placard

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plac·ard

 (plăk′ärd′, -ərd)
n.
1. A sign or notice for display in a public place.
2. A small card or plaque, such as a nameplate on a door.
tr.v. plac·ard·ed, plac·ard·ing, plac·ards
1. To announce or advertise by means of placards.
2. To post placards on or in.
3. To display as a placard.

[Middle English, official document, authenticated with a seal, from Old French, from plaquer, to plaster, affix a seal to, from Middle Dutch placken, to coat, paste, patch; akin to Middle Dutch and Middle Low German placken, stain, spot, of unknown origin .]

plac′ard′er n.

placard

(ˈplækɑːd)
n
1. a printed or written notice for public display; poster
2. a small plaque or card
vb (tr)
3. to post placards on or in
4. to publicize or advertise by placards
5. to display as a placard
[C15: from Old French plaquart, from plaquier to plate, lay flat; see plaque]

plac•ard

(ˈplæk ɑrd, -ərd)

n.
1. a sign or notice, as one posted in a public place or carried by a demonstrator or picketer.
v.t.
2. to display placards on or in.
3. to publicize by means of placards.
4. to post as a placard.
[1475–85; < Middle French. See plaque, -ard]

placard

- Comes from French plaquier, "to plate; lay flat."
See also related terms for plate.

placard


Past participle: placarded
Gerund: placarding

Imperative
placard
placard
Present
I placard
you placard
he/she/it placards
we placard
you placard
they placard
Preterite
I placarded
you placarded
he/she/it placarded
we placarded
you placarded
they placarded
Present Continuous
I am placarding
you are placarding
he/she/it is placarding
we are placarding
you are placarding
they are placarding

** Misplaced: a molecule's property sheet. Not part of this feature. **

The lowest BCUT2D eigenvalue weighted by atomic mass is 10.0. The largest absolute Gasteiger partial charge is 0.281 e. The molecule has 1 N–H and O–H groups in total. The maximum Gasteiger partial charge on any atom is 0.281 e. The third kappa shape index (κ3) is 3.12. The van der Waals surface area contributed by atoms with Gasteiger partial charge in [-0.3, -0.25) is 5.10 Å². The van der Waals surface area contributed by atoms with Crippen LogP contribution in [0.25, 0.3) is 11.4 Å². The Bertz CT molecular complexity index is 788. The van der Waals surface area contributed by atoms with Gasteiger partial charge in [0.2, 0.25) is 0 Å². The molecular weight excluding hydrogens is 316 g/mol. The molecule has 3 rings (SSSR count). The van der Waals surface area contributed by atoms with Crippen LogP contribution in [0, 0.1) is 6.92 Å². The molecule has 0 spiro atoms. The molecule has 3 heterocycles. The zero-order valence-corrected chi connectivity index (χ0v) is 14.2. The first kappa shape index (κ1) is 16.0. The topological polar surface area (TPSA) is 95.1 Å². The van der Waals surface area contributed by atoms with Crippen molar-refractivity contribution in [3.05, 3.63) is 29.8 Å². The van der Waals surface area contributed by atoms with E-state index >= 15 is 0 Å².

Present Perfect
I have placarded
you have placarded
he/she/it has placarded
we have placarded
you have placarded
they have placarded
Past Continuous
I was placarding
you were placarding
he/she/it was placarding
we were placarding
you were placarding
they were placarding
Past Perfect
I had placarded
you had placarded
he/she/it had placarded
we had placarded
you had placarded
they had placarded
Future
I will placard
you will placard
he/she/it will placard
we will placard
you will placard
they will placard
Future Perfect
I will have placarded
you will have placarded
he/she/it will have placarded
we will have placarded
you will have placarded
they will have placarded
Future Continuous
I will be placarding
you will be placarding
he/she/it will be placarding
we will be placarding
you will be placarding
they will be placarding
Present Perfect Continuous
I have been placarding
you have been placarding
he/she/it has been placarding
we have been placarding
you have been placarding
they have been placarding
Future Perfect Continuous
I will have been placarding
you will have been placarding
he/she/it will have been placarding
we will have been placarding
you will have been placarding
they will have been placarding
Past Perfect Continuous
I had been placarding
you had been placarding
he/she/it had been placarding
we had been placarding
you had been placarding
they had been placarding
Conditional
I would placard
you would placard
he/she/it would placard
we would placard
you would placard
they would placard
Past Conditional
I would have placarded
you would have placarded
he/she/it would have placarded
we would have placarded
you would have placarded
they would have placarded
ThesaurusAntonymsRelated WordsSynonymsLegend:
Noun1.placard - a sign posted in a public place as an advertisementplacard - a sign posted in a public place as an advertisement; "a poster advertised the coming attractions"
sign - a public display of a message; "he posted signs in all the shop windows"
show bill, show card, theatrical poster - a poster advertising a show or play
flash card, flashcard - a card with words or numbers or pictures that is flashed to a class by the teacher
Verb1.placard - post in a public place
post - affix in a public place or for public notice; "post a warning"
2.placard - publicize or announce by placards